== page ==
March Severn

Its hard to imagine that the delicate brown trout in a Shropshire stream seems so finicky on a May evening, yet this same trout would have braved the backend of the year in freezing conditions to get to their reds and perform their spawning ritual. The backend barbel phenomenon is about fish losing their caution; it’s about barbel very early on getting into the spawning mode, even though the water temperatures could be below four degrees centigrade. In those conditions we would have the barbel angler still in winter mode, all in one suit, small baits and a mindset that the barbel aren’t feeding because of the air temperature, the water temperature, a bank high river et al, I think it is more likely that the barbel aren’t in front of the angler they are somewhere else.

Howard, Dave Evans, Lol, Chris King and Steve Pope

So in these conditions what can we do to capitalise on these times and perhaps catch a big barbel?

Andy Orme’s excellent book Roving for Barbel holds some clues, in its title for a start, Roving for Barbel. We rove, what my suggestion is that from mid February (conditions and access allowing) we adopt a summer type swim hopping approach. But first we must pre-bait, where it is possible a period of two to three days is spent pre-baiting our chosen area / stretch with a minimum of five swims being chosen. Now I know this isn’t always possible, if it isn’t, get there as early as possible on your chosen day, but if you can do it over a longer period, then do it as it is more effective.

Large groups of barbel will eat large amounts of bait this time of year when in the ‘”phenomenon’’ mode, but for every swim with barbel grouped and present I believe there are four that are empty and what the barbel seem not to do during this time is actively move around, so you can’t draw them to you as you could do in the summer. The area chosen could be the area they choose every year for whatever reason, thus certain spots having the reputation of good winter swims for producing big fish.


My mathematical approach of the 80/20 rule is great for this approach. When we have baited our swims either on the day or three to four days previous, in my experience one swim out of the five will hold the barbel and once it is found I will spend 80% (hopefully) of my time in that swim to maximise its potential. So on an average day, an eight hour session, I will hope to fish the holding swim ultimately for about six hours or so, therefore half an hour in each swim on a rotation basis should be enough to locate the barbel either by indications or actual bites and landed fish. The barbel in these conditions are less likely to be spooked so bait can be continually dropped over them, their shoal instinct is great at this time of year seems to counteract any fear. We as anglers must not keep our selves in winter mode at this time, we should capitalise on the potential of the barbel’s vulnerability to be located and caught.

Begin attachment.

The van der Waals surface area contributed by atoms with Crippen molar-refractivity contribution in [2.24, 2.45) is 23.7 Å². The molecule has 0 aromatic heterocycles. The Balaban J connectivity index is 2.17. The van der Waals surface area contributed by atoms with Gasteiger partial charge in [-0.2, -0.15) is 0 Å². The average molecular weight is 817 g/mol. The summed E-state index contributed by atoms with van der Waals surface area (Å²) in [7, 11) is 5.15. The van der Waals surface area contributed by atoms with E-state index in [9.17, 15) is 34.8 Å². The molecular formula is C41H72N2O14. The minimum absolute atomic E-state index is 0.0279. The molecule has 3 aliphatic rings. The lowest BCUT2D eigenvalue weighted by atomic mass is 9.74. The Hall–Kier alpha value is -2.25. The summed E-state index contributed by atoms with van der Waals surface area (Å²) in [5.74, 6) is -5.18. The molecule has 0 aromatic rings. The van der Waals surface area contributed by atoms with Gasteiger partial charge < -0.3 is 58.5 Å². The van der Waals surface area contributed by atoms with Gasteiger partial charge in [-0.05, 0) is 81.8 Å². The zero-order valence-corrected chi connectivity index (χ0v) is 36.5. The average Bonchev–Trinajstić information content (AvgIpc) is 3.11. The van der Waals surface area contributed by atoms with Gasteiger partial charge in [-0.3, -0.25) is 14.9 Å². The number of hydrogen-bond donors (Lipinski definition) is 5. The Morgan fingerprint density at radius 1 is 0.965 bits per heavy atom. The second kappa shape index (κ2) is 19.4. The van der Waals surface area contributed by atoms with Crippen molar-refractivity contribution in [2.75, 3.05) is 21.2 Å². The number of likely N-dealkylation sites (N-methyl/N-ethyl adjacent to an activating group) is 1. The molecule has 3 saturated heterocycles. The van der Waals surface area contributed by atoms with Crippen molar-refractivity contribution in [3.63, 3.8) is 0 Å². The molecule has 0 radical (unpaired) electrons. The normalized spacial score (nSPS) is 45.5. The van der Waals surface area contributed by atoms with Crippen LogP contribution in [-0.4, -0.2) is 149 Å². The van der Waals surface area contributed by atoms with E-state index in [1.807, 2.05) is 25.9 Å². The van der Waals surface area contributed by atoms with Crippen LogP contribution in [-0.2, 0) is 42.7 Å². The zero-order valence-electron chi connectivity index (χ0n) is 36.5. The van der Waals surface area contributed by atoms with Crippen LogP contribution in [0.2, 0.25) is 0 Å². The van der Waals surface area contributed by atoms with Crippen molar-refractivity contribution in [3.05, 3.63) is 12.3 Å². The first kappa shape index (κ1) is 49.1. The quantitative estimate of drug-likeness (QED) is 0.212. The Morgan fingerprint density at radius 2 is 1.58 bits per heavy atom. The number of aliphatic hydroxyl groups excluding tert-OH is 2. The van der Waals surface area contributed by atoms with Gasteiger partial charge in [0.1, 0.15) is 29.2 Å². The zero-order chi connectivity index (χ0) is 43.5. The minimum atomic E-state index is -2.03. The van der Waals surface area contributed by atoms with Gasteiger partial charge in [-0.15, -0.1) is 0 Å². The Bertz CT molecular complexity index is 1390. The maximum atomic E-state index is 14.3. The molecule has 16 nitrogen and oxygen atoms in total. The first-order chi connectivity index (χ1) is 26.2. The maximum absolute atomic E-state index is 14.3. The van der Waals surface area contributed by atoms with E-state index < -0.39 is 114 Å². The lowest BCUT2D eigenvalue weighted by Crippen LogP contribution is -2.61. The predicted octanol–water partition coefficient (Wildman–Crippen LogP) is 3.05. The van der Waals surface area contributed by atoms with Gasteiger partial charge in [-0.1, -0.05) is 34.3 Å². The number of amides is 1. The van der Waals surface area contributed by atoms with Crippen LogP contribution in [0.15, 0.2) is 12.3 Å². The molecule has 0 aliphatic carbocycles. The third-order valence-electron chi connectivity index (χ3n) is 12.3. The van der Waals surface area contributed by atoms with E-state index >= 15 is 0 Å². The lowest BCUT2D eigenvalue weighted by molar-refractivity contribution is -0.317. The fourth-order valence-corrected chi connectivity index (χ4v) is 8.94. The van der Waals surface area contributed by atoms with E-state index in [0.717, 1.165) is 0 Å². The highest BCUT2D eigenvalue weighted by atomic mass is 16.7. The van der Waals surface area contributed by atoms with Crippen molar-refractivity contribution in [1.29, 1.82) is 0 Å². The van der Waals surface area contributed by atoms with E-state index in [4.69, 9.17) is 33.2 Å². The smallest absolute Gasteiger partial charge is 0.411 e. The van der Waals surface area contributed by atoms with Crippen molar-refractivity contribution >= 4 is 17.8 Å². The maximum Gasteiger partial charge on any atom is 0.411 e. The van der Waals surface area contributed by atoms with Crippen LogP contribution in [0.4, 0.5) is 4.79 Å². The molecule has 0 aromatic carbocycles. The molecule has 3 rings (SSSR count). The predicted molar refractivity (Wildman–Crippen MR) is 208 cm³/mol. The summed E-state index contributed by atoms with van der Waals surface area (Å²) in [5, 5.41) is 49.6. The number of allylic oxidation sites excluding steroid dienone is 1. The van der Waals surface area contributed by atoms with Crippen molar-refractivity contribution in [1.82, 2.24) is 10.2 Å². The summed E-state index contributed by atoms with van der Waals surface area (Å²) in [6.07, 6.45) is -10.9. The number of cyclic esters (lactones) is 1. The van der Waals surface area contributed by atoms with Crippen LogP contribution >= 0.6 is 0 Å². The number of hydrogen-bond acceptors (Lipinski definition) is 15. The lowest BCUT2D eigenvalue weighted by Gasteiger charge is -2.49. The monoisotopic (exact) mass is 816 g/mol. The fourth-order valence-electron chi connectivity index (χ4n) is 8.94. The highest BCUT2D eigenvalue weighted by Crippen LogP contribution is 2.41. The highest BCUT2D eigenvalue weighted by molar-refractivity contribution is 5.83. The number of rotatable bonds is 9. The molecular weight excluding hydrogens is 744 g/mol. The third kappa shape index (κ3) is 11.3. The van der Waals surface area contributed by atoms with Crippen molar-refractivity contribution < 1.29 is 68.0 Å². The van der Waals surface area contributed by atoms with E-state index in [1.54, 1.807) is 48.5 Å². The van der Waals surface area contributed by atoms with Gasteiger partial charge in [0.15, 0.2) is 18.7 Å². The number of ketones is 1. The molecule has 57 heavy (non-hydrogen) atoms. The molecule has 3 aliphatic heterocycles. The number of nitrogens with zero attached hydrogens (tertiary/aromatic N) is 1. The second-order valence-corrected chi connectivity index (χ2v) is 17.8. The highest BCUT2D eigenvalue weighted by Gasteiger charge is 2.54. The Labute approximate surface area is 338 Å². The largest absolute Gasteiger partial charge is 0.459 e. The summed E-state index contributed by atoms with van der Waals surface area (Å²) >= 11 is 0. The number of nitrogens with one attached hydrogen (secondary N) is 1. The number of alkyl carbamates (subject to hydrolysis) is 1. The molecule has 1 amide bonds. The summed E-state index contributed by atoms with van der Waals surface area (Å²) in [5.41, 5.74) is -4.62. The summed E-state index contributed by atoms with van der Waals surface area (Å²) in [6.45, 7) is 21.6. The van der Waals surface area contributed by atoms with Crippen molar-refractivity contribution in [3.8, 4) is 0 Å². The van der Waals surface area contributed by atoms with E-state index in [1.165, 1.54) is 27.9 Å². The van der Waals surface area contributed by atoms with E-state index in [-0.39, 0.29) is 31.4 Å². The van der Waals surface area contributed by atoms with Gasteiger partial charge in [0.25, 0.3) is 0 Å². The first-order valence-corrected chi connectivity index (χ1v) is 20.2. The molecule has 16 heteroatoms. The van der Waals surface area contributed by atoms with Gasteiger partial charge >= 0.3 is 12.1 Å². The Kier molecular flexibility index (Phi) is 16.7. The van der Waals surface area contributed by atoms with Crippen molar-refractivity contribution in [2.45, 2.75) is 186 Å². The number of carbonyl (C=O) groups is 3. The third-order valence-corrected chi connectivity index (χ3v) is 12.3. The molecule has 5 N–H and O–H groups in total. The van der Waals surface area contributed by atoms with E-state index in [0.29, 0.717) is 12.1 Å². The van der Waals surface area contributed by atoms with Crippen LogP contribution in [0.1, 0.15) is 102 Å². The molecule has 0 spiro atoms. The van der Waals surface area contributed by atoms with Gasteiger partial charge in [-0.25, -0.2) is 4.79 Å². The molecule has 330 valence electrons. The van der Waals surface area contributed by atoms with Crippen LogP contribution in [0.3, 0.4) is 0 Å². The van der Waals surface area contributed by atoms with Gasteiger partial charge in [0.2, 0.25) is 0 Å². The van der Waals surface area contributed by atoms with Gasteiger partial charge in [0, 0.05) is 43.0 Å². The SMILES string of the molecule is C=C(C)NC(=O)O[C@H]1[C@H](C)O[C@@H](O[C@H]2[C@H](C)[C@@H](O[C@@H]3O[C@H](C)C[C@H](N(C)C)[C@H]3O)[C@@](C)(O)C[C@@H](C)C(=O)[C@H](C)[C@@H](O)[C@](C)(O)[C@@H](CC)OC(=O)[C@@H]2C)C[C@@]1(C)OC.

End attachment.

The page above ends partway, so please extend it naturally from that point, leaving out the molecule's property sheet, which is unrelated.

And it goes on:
You know how people put human values on their pets? Failing to accept that the cuddly little dog is an animal and not a child, and failing to accept that they have little or no thought process but just evolved natural instinct, I think we are in danger of doing this with barbel. I know we all have a mind’s eye where barbel fishing is concerned, we imagine, we picture, and we sit and ponder on how a big barbel will slip out of its comfy lair to take our bait. Perhaps the Barbel sitting there looking at our giant size chunk of meat and thinking shall I or shall I not, do we really think we are getting an understanding of the Barbel by doing that? I don’t think we are, but we all do it, and will do it again (me included by the way) it’s our humanity taking over in putting human values and process’s on what is a quintessential wild creature that is no different now to what it was 10,000 years ago! So forget human thoughts, get into the fishes instincts that are purely based on survival and breeding.

We are coming up now to the backend period and already despite the floods and freezing conditions I know our barbel are sensing, feeling the need to do something, they feel the body changes, and all of them are feeling the same, no thought process here, just poor animal instinct that can be used by the barbel angler to put that monster on the bank. As the next few weeks progress you will see in the angling press the pictures of big barbel and hopefully you will have a better of understanding of their captures and your own backend barbel.

 Lawrence Breakspear

Copyright Lawrence Breakspear